Pick up Buffy #3 this week (which is selling amazingly well for us) and flip to about half way through. See, we’re seriously happy about these sales, and gaining all these new readers and turning them onto other books, but every issue we sell creates a problem for us (mo money, mo problems). In the book itself is an advertisement for other graphic novels: DISCOVER DISCOVER HEROES DARK HORSE JOSS WHEDON BUFFY THE VAMPIRE SLAYER, and it lists three books:




and previous letters columns have mentioned:

All of these are books with stories by or co-written by Joss Whedon. All of them are getting a huge promotional push right now, thanks to the phenomenal sales of Buffy: Season Eight. All of them are completely unavailable for at least a month, if not longer (and if not much longer in some cases).

I’ve bitched about Dark Horse’s inability to use their trade paperback program to properly capitalise on media events in the past, lots, but after they were almost able to meet demand for 300 (periodic multi-week outages of product, but not so bad if you were expecting it and just front-loaded a few hundred copies of the book) I figured they’d turned a corner. Not so, as you may have noticed above. The thing is, Dark Horse have actually been really good about keeping the single issues in print, and new printings of Buffy: Season Eight #1 and #2 are due in this week! But every single Joss Whedon trade paperback they publish is gone-daddy-gone, and 5-8 weeks from store shelves. Not to belabour the point, but this is totally unacceptable when the heat for the series is on NOW.

A big part of the problem is overseas printing, which I’ll be upfront and say I am totally in favour of. Better quality, lower prices, making the publishing of comics occasionally profitable: I’m on board. But the real root of the problem is inventory management and cashflow. Dark Horse’s backlist has become far, far too big for them to keep in print, and in order to maximise the return on their investment they’re needing to find cheaper, slower printing solutions. If massive outages of Sin City, Hellboy, 300, and now the Joss Whedon backlist haven’t shown them that this solution is if not entirely untennable than at least massively unprofessional, I don’t know what will.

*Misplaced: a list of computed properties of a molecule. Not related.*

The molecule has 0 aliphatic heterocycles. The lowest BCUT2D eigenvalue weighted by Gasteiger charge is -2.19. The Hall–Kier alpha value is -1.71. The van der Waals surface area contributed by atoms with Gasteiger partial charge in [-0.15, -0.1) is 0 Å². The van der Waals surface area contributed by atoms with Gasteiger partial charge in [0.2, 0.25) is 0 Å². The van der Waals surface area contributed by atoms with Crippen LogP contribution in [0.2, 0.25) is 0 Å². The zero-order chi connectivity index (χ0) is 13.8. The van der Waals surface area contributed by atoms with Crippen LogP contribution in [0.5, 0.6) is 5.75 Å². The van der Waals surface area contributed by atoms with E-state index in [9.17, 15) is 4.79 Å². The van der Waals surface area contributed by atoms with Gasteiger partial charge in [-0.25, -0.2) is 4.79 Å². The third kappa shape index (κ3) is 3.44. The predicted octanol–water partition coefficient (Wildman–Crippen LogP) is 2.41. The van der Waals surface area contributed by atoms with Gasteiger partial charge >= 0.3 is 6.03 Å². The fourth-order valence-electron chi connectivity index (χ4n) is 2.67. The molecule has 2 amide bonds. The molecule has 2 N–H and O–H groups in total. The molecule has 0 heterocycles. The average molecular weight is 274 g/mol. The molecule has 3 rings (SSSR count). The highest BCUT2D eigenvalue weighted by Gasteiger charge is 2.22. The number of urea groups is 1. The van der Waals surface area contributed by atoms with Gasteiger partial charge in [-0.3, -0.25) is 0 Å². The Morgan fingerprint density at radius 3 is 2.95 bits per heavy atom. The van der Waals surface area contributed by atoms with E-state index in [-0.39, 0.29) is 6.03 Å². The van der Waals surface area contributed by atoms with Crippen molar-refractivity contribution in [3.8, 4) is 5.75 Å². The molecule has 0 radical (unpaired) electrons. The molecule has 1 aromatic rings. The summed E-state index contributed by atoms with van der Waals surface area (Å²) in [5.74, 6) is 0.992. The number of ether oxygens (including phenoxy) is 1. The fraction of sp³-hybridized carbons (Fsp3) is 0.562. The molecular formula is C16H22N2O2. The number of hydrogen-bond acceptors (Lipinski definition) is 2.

Guys, please, find another solution. Do anything else. But please stop keeping your hottest product out of our hands for months at a time, you’re fucking killing us over here.

- Christopher
P.S.: BUFFY: TALES OF THE VAMPIRES with a story by Joss Whedon in it is currently in stock at Diamond. I don’t think it’s been mentioned in the letterscolumn/advertising yet.

22 Comments on “Is it time for another post bitching about Dark Horse?”

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  1. Kevin Church says:

    The sad fact is, of course, that most Whedonites just plain don’t understand when you say “It’s not in print,” or “It’ll be a few weeks before we can get them in” because they’re used to being able to walk into a Best Buy and buy the DVDs of the series whenever they want. Why wouldn’t it be the same with the books?

  2. Karl Ruben says: